First, sorry for the delay in getting this up. In exchange, let’s make this simple, and allow you all to post an answer anytime between now and the final paper due date.
What was the most interesting thing you learned in this class? What, if anything, do you think you learned about democracy and democratization what might prove useful to you in your future life, as a student or otherwise?
What sorts of strategies can Western democracies like the US most effectively use to promote democracy in China? Is such engagement useful for improving the odds of democratization, or will it likely lead to failure?
Based on your own working definitions of democracy, to what extent do rural Chinese voters seem to be learning good democratic practices? Are there any elements of these rural elections that seem especially democratic? Especially undemocratic?
Given the description you encounter in Kerry Brown’s Ballot-Box China, does “democracy with Chinese characteristics” seem compatible with the actual practices and principles of democracy as you’ve come to understand them?
Here, I’d like to ask you a question that for many of you (non-Americans in particular) will be challenging, and will invite a great deal of cynicism. I ask you to be thoughtful, and to take it seriously in light of the Lynch readings.
To what extent does a freer (more democratic) but also more Islamic North Africa and Middle East serve American interests?
In the articles for Monday, we see a pair of arguments written prior to the events of January and February 2011 that explain why the Middle East and North Africa have been particularly resistant to democratization. Indeed, authoritarian rule has been remarkably durable in the Arab world since the 1960s, and the events of the “Arab Spring” took much of the academic world by surprise. So, why were autocratic regimes so successful at fending off democratization until 2011, and what changed?
In the book by Marc Lynch on the “Arab Uprisings” of 2011-12, the first several chapters seek to outline the underlying political and social conditions across the region in the years prior to the wave of protest in hope of identifying some possible causes or explanations for why the revolutions took place where and when they did. What, in Lynch’s view, were the key developments across the Arab world that made revolution “possible” in 2011-12? How, if at all, do these conditions resemble those described by Beissinger in the successful “Color Revolution” countries a decade earlier?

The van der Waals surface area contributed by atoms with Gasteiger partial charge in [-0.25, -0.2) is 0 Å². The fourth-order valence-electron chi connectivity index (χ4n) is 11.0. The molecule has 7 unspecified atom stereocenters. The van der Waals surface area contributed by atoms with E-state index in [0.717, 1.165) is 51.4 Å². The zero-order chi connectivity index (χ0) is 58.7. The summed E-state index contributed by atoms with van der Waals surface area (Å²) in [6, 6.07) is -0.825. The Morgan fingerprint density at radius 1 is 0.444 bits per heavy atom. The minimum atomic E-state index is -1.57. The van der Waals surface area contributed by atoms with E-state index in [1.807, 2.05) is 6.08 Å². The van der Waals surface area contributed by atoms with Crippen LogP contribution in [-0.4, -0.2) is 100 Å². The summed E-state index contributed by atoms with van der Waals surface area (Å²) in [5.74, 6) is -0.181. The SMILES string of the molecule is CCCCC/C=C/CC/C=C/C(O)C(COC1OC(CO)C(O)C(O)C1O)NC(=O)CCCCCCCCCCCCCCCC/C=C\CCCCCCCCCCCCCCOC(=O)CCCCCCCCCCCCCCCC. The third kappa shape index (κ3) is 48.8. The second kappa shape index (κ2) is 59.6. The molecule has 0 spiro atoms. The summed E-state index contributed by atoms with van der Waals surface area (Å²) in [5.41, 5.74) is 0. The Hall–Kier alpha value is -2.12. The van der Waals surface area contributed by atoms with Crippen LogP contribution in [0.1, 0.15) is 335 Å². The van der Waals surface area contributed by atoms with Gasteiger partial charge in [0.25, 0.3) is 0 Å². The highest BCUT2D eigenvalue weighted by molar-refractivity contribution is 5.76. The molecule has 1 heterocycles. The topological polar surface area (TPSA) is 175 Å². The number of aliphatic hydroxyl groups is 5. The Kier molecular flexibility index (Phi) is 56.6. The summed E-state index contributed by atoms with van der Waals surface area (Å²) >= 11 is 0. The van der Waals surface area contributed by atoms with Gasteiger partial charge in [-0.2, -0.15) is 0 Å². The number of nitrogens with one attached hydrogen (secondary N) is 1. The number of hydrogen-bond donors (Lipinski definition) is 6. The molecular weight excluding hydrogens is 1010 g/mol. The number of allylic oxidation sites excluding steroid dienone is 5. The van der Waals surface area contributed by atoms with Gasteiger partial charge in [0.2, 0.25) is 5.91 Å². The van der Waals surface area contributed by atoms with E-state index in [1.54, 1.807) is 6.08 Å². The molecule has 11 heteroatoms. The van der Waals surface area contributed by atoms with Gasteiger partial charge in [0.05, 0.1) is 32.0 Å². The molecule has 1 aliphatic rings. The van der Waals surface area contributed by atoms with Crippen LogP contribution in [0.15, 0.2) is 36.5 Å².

In the readings for both last Wednesday and this Monday, we’ve encountered discussions of the role of protest and direct action against authoritarian regimes in getting to a successful democratic transition. But where the work of Schmitter and O’Donnell suggest that protest is merely the starting point for a transition, and that negotiation and “pacting” with existing members of the regime are necessary to ensure the long-term survival of the new order, Kuran and Beissinger propose a genuinely revolutionary model, in which protest and mass action succeed on their own in overthrowing old regimes.
My question then is this: Why do protests work to overthrow regimes in some places and not in others? Does a successful protest movement (like the one in Serbia that overthrew Milosevich) only work against a certain type of regime, or are their strategies truely “modular”?
After getting my revisions from my partner, I have made some necessary changes and continued my reading. I have roughly 2-3 more books which will be easy to get out of the way. I am excited to start on a more full version of my draft. I do feel though that I might need to reword/rework the question that I initially asked. Finding the balance between African and United States analysis is a but difficult. I almost feel as if I would rather cover most of the United States state formation and patronage etc., then supplement the material with case studies from Africa, and discussions about overarching African political trends. This setup seems to be the best route, as it showcases my readings on the United States and what I learned there but also has an African context. The comparative section of the paper is what I look forward to the most.
Reminder…everyone posts for Wednesday.
Assume for a moment that you are either:
1) Bashar al-Assad, the long ruling president of Syria
2) one of the leaders of the ongoing anti-Assad rebellion.
If you are Assad, your goal is to stay in power as long as possible while giving up as little as possible in concessions to your opponents. If you are a protester or rebel, your goal is to overthrow Assad or force him to resign, while ensuring that power passes to an elected government (we will, for the moment, assume that you’re not a committed Islamist looking to establish the sharia and an Islamic state). Using the Schmitter and O’Donnell reading as your guide, please explain what your best strategy would be for realizing your goals.